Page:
Scary apt messageSeems to be with Visual Studio Code. I said yesterday that it had got into a funny state. Well I created a new VM and installed the Raspberry Pi OS that runs in a VM and after it updated tried installing VS Code on it.

It would have had the same problem had I let it. The problem is it when you install VS Code, it has some unmet dependencies and in fixing them it wants to remove 8 essential packages and this breaks apt which then gets in a funny state.

No one wants to see this scary message! So I think I may have to use the version on Hyper-V for a while and see if this gets resolved with the next update of VS Code. Ah the jots of software development…


When Raspberry Pi Goes wrong

When Raspberry Pi Goes wrong

Raspberry Pi TuxIt happened to me today, not once but twice.  First the Hyper-V version of Raspberry PI OS I have installed (handy for screenshots) didn’t update properly.  Apt got itself in a right state and attempts to fix broken packages on APT just made things worse. In the end, I fetched another copy from this page and installed that in Hyper-V and deleted the first one. I wonder if Raspberry PI OS will ever make it into the Microsoft Store as one of their WSL Linuxes?

At the same time I had forgotten to write down a login password for a real PI and burnt myself a new Pi SD CArd. After it did the initial update and reboot, it came up with BCM2835 Exception stack errors and hung. I burnt it again, went through the update palaver and it did the same. A quick Google and I found a suggestion that my SD Card was failing although it had burnt without error twice and switching to a different card fixed it.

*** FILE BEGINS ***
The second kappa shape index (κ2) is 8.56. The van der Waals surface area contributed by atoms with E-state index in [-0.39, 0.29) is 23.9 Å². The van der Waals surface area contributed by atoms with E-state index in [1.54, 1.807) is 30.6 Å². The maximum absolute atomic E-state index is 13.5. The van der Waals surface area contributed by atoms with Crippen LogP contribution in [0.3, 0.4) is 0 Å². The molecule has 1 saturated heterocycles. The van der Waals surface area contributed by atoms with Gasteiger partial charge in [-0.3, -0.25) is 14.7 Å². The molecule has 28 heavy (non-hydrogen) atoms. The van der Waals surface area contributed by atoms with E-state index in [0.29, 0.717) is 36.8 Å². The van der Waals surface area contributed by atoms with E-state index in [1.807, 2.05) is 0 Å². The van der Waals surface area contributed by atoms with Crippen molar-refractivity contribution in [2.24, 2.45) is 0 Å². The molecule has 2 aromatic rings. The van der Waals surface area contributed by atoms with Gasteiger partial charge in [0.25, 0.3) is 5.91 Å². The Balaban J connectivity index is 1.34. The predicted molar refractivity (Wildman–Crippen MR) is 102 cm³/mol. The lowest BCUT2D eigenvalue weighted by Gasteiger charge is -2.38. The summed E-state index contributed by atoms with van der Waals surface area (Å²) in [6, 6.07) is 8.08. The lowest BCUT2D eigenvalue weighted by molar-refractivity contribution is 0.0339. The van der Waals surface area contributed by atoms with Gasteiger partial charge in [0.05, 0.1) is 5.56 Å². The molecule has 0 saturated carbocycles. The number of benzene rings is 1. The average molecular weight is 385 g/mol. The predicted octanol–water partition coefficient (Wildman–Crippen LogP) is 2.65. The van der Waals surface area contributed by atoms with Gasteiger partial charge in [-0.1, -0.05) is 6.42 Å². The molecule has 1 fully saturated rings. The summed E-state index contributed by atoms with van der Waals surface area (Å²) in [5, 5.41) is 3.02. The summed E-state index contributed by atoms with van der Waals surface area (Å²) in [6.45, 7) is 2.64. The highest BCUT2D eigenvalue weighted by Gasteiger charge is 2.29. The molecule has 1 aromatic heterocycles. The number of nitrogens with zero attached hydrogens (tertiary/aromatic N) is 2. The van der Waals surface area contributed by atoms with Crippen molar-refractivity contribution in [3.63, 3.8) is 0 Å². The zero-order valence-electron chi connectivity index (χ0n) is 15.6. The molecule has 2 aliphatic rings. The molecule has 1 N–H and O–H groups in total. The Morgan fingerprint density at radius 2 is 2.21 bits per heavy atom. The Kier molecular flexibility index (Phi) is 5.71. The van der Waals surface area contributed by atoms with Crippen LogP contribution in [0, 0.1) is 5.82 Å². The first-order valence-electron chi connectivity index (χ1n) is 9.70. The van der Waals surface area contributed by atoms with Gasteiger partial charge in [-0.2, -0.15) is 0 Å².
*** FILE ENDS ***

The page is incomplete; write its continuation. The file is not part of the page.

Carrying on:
Out of curiosity, I fired up Win32DiskImager and ran a verify against it and got this error message below. If you can’t read it says Verification failed at sector 8192. Well at least I now know and the SD Card was about to be binned and I took a last look at it.  4GB! I’d been burning a 7GB image onto it; no wonder it crashed.. I’m amazed it ever burnt and worked… I’d used it in the past for the DietPI distro which is much smaller.  Most of my spare SD Cards are 8 GB; that’ll teach me for not checking…

SD Card failed verification in Win32dioskimager


Now this is interesting – Interactive Fiction

Now this is interesting – Interactive Fiction

Choicve of Games Interactive FictionIt’s not really a thing done in C, although you could do. I came across a site that offers commercial Interactive Fiction. As they put it “text-based, multiple-choice games. ” and “By using text, we can interact with the imagination in different ways from a graphics-based game. We can also allow game designers to quickly and inexpensively produce games in comparison with graphics-based games.”.

Their games aren’t free but aren’t that expensive either typically $5-$8 or thereabouts and you can get them on mobile as well as via Steam. A recent game they’ve just launched has 1.2 million words of text (that includes the game scripts) which is phenomenal considering that most novels are 50,000-90,000 words.  Their games use their own open source scripting language called ChoiceScript which is a very simple programming language.  You can read their online manual (over three web pages) which should take maybe 20 minutes long. You can also play some of their games partly or fully free on the web.

The games are put together through a series of scripts. There’s also a free IDE for creating the scripts from a 3rd party. If you think writing a book is hard then writing an IF (Interactive Fiction) game must be like that but on steroids.